[NYC - Harlem] Jin Ramen featuring Volcano Tonkotsu and Kuro Shio Ramen

One of my favorite places to eat ramen in NYC is Jin Ramen. I kind of can't believe I haven't posted about Jin here before!

It's located right off the 125 Street 1 station. I first came here during graduate school and have been making periodic visits ever since then.
This time, we started with the chicken kara-age. I always test out the fried chicken at ramen shops when I have the chance, so when I saw this, I knew we had to have it.

The nice thing about the kara-age at Jin is that it is well-seasoned with some spicy pepper seasoning and there's a nice lemon wedge to add a little acidity into the mix.

If it's your thing, there's also a boatload of spicy mayo for you to partake in.

I would 100% recommend this kara-age. It's so crispy and so flavorful and the meat inside is still so tender. It's probably one of the best kara-age I have had...and definitely the best I've had in New York City.

This is the Kuro Shio ramen. It's one of the signature ramen options. It's made with black garlic and sesame oil. The Shio broth is made with chicken, which was great. I like that Jin has a variety of broth options for people like me who can't necessarily handle the pork broth (tonkotsu). The broth itself is so flavorful with its yuzu and pepper flavoring. When it's combined with the black garlic and the sesame oil, those flavors combine to create this wonderfully rich and deep flavor with each flavor complementing the others so perfectly.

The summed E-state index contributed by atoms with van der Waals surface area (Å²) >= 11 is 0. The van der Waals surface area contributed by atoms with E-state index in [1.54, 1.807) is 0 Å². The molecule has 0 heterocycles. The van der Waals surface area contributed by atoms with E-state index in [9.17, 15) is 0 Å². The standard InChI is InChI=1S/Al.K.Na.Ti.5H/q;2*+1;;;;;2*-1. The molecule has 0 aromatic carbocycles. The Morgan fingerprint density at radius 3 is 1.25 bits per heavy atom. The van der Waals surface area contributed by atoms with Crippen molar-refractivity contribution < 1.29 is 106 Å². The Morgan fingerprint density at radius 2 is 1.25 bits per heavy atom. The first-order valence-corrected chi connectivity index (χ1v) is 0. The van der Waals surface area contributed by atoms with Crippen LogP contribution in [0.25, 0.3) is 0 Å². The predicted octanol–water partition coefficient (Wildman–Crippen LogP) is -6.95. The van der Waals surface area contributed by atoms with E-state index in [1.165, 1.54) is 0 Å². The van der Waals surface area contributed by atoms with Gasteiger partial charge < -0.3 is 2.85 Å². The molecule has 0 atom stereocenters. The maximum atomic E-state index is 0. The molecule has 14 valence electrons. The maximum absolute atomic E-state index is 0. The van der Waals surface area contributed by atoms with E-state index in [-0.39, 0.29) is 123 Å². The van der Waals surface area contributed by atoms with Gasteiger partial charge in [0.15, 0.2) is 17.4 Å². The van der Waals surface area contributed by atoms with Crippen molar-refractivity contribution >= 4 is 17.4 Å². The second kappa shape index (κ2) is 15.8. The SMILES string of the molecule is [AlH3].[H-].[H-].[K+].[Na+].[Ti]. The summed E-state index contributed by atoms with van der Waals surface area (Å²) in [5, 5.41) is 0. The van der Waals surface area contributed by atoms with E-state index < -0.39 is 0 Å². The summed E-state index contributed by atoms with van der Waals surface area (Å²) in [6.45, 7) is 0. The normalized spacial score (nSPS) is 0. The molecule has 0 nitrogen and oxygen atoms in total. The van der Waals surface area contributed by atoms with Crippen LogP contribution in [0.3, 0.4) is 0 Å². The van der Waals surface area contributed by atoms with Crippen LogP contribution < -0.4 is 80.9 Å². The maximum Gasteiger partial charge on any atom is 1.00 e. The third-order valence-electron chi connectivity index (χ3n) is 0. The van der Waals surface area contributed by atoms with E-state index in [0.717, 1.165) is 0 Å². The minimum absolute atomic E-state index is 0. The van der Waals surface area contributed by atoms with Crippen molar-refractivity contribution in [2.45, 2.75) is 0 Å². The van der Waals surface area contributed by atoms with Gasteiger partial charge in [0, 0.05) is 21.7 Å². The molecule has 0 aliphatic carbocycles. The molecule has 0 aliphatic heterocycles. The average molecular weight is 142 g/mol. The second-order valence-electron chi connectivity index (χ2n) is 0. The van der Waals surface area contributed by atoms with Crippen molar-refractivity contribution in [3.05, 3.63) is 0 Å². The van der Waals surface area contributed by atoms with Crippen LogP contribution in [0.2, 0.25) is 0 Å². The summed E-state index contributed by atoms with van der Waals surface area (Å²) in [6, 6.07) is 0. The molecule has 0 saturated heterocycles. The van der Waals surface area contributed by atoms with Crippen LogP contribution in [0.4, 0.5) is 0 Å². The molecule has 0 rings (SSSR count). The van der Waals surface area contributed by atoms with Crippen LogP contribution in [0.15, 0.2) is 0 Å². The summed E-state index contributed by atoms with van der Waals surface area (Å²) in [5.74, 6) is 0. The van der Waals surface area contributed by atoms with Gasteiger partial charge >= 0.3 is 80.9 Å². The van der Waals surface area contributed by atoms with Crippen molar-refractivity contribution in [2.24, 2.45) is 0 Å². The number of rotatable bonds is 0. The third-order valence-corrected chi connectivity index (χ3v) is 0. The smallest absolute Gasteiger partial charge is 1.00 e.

This is the Volcano Tonkotsu ramen. Don't let the super red color deceive you. It's not death noodle spicy, but it's definitely spicier than most Japanese "spicy" foods. I would recommend it to a spice lover. The broth flavor itself is quite rich and multidimensional, so when you combine it with the meats and the other components of the ramen, you get a very delicious treat.

There's a sweet, but yet a somewhat acidic and spicy flavor in each spoonful. As you eat, the heat definitely builds, so if you're kind of slightly worried about the spice level and the number of peppers you see on the menu, you may want to start off with trying the Spicy Tonkotsu ramen on your first visit and then work up to the Volcano Tonkotsu for your next visit. There's also a Shio version if you want to have the chicken broth rather than the pork broth.

If you aren't a ramen, there are plenty of other menu options and tons of the appetizers sound delicious, so it might be fun to have a tapas-style happy hour sort of meal.

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